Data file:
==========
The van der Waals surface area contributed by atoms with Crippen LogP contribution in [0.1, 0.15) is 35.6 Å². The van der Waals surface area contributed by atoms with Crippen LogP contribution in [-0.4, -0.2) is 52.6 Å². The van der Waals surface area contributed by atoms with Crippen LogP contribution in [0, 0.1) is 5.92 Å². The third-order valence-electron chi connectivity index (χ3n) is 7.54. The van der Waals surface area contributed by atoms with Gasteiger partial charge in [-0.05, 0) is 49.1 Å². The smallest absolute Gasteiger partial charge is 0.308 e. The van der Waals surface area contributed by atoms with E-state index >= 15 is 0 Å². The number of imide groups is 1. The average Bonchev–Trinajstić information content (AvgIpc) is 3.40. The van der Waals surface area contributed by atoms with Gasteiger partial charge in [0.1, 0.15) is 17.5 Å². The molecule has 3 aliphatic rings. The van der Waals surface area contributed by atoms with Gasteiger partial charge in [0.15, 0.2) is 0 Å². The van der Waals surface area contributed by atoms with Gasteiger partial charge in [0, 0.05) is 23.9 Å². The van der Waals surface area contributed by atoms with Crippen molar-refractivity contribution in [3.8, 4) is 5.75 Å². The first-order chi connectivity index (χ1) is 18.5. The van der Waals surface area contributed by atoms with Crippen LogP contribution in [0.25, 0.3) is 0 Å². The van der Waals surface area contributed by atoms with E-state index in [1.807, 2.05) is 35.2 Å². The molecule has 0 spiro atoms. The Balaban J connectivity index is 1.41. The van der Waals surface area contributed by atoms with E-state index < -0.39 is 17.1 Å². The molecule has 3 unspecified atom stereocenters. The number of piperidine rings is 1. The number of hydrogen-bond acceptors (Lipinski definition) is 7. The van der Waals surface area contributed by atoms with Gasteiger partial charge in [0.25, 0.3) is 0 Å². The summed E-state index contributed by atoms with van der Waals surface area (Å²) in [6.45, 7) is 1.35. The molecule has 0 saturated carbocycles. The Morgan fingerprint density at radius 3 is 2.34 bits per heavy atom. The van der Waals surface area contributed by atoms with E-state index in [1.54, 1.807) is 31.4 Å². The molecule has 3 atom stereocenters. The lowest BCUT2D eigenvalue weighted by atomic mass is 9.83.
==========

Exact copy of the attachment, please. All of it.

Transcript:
The van der Waals surface area contributed by atoms with Crippen LogP contribution in [0.1, 0.15) is 35.6 Å². The van der Waals surface area contributed by atoms with Crippen LogP contribution in [-0.4, -0.2) is 52.6 Å². The van der Waals surface area contributed by atoms with Crippen LogP contribution in [0, 0.1) is 5.92 Å². The third-order valence-electron chi connectivity index (χ3n) is 7.54. The van der Waals surface area contributed by atoms with Gasteiger partial charge in [-0.05, 0) is 49.1 Å². The smallest absolute Gasteiger partial charge is 0.308 e. The van der Waals surface area contributed by atoms with E-state index >= 15 is 0 Å². The number of imide groups is 1. The average Bonchev–Trinajstić information content (AvgIpc) is 3.40. The van der Waals surface area contributed by atoms with Gasteiger partial charge in [0.1, 0.15) is 17.5 Å². The molecule has 3 aliphatic rings. The van der Waals surface area contributed by atoms with Gasteiger partial charge in [0.15, 0.2) is 0 Å². The van der Waals surface area contributed by atoms with Gasteiger partial charge in [0, 0.05) is 23.9 Å². The van der Waals surface area contributed by atoms with Crippen molar-refractivity contribution in [3.8, 4) is 5.75 Å². The first-order chi connectivity index (χ1) is 18.5. The van der Waals surface area contributed by atoms with Crippen LogP contribution in [0.25, 0.3) is 0 Å². The van der Waals surface area contributed by atoms with E-state index in [1.807, 2.05) is 35.2 Å². The molecule has 0 spiro atoms. The Balaban J connectivity index is 1.41. The van der Waals surface area contributed by atoms with E-state index < -0.39 is 17.1 Å². The molecule has 3 unspecified atom stereocenters. The number of piperidine rings is 1. The number of hydrogen-bond acceptors (Lipinski definition) is 7. The van der Waals surface area contributed by atoms with Gasteiger partial charge in [0.25, 0.3) is 0 Å². The summed E-state index contributed by atoms with van der Waals surface area (Å²) in [6.45, 7) is 1.35. The molecule has 0 saturated carbocycles. The Morgan fingerprint density at radius 3 is 2.34 bits per heavy atom. The van der Waals surface area contributed by atoms with E-state index in [1.54, 1.807) is 31.4 Å². The molecule has 3 atom stereocenters. The lowest BCUT2D eigenvalue weighted by atomic mass is 9.83.